Fort Pulaski

The weather was expected to be hot, so we got up very early in the morning to do our workout.  While running, I often wonder what it was like for the Civil War soldiers to march and fight in the summer heat.  Working out in light clothes designed for activity is hard enough; I can’t imagine what it would be like to wear wool clothes and carry a heavy pack in this climate — especially when people are shooting at you.

About mid-morning we headed to Fort Pulaski, which was one of a series of forts built along the Atlantic and Gulf coasts during the early 1800s.  This particular fort was named after a Polish general, Casimir Pulaski, who died fighting against the British during the American Revolutionary War.  The fort was completed before the Civil War and was briefly occupied by Confederate troops before it was re-taken by Federals early in the war.  Its strategic location at the mouth of the Savannah River allowed the Federals to blockade the port of Savannah.

The story of the battle is interesting since the Confederates were surprised when the Federals used rifled cannons — one of the first times the new weapon had been used during the war.  Of course, the Federals knew the layout of the fort and pounded the area of the powder magazine.  After only 30 hours of bombardment, the Confederate commander realized his situation was hopeless and surrendered.  You can still see where the Federal shots hit the walls of the fort.  The lesson of the battle was that new technology ended the era of fixed fortifications.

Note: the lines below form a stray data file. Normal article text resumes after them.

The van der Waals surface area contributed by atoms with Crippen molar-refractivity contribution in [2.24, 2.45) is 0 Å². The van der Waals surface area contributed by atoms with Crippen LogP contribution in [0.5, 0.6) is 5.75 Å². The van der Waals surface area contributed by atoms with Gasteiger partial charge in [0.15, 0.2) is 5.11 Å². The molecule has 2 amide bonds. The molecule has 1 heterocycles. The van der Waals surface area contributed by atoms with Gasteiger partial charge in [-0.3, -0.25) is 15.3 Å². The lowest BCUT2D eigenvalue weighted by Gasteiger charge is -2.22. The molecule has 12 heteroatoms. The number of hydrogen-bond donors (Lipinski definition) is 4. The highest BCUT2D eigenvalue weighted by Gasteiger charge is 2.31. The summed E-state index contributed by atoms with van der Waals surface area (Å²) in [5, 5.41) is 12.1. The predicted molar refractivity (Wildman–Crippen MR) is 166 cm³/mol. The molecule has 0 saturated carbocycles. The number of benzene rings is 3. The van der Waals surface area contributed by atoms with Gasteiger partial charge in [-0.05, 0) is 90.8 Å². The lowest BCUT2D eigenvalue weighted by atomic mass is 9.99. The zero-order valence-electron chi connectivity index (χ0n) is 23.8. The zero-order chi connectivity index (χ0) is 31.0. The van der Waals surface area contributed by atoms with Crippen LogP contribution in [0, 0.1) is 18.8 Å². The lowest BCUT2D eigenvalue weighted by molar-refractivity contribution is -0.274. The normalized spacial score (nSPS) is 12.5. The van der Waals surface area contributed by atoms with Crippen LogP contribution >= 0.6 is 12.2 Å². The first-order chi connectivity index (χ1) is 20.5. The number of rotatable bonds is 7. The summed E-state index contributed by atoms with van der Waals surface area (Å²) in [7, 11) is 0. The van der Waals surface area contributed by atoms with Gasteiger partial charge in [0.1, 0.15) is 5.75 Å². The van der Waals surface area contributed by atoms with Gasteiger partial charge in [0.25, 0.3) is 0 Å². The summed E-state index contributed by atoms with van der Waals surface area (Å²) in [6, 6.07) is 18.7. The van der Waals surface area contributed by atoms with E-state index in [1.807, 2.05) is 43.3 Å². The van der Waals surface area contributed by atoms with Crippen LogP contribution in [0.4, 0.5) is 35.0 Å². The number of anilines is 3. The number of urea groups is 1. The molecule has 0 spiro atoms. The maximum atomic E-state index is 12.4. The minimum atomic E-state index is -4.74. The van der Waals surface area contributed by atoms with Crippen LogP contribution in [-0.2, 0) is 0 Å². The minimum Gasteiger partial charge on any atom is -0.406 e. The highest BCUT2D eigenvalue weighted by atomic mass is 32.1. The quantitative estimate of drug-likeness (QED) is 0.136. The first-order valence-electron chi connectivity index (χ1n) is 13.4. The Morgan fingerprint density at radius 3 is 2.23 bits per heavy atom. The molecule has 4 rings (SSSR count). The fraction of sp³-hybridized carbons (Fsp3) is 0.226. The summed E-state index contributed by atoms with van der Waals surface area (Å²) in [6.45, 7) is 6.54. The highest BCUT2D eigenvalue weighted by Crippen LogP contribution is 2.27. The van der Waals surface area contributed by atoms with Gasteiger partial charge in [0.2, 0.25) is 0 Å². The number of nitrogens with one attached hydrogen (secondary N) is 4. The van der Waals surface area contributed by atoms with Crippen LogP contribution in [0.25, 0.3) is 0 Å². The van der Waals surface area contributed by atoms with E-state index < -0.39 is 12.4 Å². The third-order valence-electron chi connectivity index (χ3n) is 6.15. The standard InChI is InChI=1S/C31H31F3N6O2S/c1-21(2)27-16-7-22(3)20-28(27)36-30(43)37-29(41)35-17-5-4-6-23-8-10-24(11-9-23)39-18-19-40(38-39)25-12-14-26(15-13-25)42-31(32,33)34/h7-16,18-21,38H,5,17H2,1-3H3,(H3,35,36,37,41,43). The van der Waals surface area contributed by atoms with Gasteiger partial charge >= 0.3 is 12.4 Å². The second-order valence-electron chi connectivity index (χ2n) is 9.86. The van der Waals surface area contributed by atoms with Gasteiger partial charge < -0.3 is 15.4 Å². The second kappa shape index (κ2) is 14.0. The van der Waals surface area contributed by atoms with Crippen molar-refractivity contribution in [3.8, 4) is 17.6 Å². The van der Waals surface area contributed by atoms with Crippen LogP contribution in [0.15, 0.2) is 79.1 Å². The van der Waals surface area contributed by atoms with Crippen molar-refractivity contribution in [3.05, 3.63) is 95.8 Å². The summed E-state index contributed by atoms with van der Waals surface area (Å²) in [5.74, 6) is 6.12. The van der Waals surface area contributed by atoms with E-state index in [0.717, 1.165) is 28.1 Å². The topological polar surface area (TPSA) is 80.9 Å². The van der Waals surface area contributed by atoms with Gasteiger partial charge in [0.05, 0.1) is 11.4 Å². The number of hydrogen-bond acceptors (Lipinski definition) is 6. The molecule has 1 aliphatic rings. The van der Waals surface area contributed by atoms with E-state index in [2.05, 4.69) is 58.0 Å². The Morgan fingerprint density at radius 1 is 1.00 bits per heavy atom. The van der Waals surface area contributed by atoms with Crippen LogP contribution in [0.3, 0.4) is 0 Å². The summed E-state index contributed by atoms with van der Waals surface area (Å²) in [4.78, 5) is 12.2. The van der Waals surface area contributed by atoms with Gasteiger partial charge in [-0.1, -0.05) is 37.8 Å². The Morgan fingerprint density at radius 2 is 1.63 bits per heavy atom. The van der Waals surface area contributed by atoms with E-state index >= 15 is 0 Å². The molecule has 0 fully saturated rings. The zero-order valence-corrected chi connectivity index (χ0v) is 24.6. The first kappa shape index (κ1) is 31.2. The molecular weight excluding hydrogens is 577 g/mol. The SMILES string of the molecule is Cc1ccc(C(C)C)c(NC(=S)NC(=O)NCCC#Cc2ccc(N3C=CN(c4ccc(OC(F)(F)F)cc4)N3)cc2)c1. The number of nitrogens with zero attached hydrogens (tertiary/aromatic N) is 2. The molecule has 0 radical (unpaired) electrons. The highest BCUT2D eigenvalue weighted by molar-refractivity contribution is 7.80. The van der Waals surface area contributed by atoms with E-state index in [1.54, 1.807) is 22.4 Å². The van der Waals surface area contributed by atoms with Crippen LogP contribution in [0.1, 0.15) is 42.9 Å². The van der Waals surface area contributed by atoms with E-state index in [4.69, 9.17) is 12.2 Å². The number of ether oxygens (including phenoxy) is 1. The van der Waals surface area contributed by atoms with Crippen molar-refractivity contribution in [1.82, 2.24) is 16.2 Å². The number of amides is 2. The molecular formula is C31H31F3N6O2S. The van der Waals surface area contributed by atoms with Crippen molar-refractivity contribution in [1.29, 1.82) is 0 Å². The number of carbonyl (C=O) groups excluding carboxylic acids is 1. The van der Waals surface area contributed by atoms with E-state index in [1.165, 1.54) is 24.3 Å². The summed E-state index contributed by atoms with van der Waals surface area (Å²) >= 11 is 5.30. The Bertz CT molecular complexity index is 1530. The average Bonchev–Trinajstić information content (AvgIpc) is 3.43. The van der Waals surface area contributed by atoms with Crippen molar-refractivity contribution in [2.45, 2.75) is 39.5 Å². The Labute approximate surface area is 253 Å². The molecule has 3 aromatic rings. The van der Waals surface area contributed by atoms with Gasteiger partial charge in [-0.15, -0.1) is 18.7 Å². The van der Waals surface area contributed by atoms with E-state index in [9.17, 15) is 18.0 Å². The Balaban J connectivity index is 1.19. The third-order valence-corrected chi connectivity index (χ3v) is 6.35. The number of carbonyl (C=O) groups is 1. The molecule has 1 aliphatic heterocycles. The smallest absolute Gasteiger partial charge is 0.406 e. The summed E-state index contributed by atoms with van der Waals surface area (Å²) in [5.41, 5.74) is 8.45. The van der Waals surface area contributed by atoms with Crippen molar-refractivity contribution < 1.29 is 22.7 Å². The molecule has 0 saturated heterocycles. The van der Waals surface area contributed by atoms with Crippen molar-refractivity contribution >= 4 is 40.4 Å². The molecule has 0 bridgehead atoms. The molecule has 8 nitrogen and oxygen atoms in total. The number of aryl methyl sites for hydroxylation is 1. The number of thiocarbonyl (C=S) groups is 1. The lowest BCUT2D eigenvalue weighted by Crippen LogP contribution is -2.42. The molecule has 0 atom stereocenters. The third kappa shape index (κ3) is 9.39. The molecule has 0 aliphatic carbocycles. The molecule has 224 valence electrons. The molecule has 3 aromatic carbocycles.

After visiting the fort we stopped for lunch on nearby Tybee island before the heat and humidity drove us back to the air conditioned comfort of the coach.

That evening after an underwhelming meal at a local steakhouse, we stopped at a Bank of America ATM to get some cash.  Without explanation or cash, the machine kept our card.  The helpful folks at the Bank of America ATM call center advised us to call the issuing financial institution to cancel the card and close our account.  Furthermore, they said the bank policy was to destroy the card for my “protection”.  Say What!?  After 45 minutes of conversation conducted in a controlled and professional manner, I left no doubt what MY policies and expectations were.  Plan B is to visit the branch Monday morning at opening to discuss the issue with the Branch Manager. 

The reader should note that Bank of America is the same company that charged $20 for a date-of-death valuation report (required for a federal tax filing) for my mother’s account after she had banked there for 49 years.

Contemporary note:  Having the bank charge for a report that all other financial institutions provided for free was the last straw.  I sent a letter to the Senior VP for Consumer Banking a letter thanking her for supporting the rate of return to shareholders on the backs of dead depositors.  At the time we were shareholders of Bank of America stock.  We sold the stock and to this day we refuse to do business with Bank of America.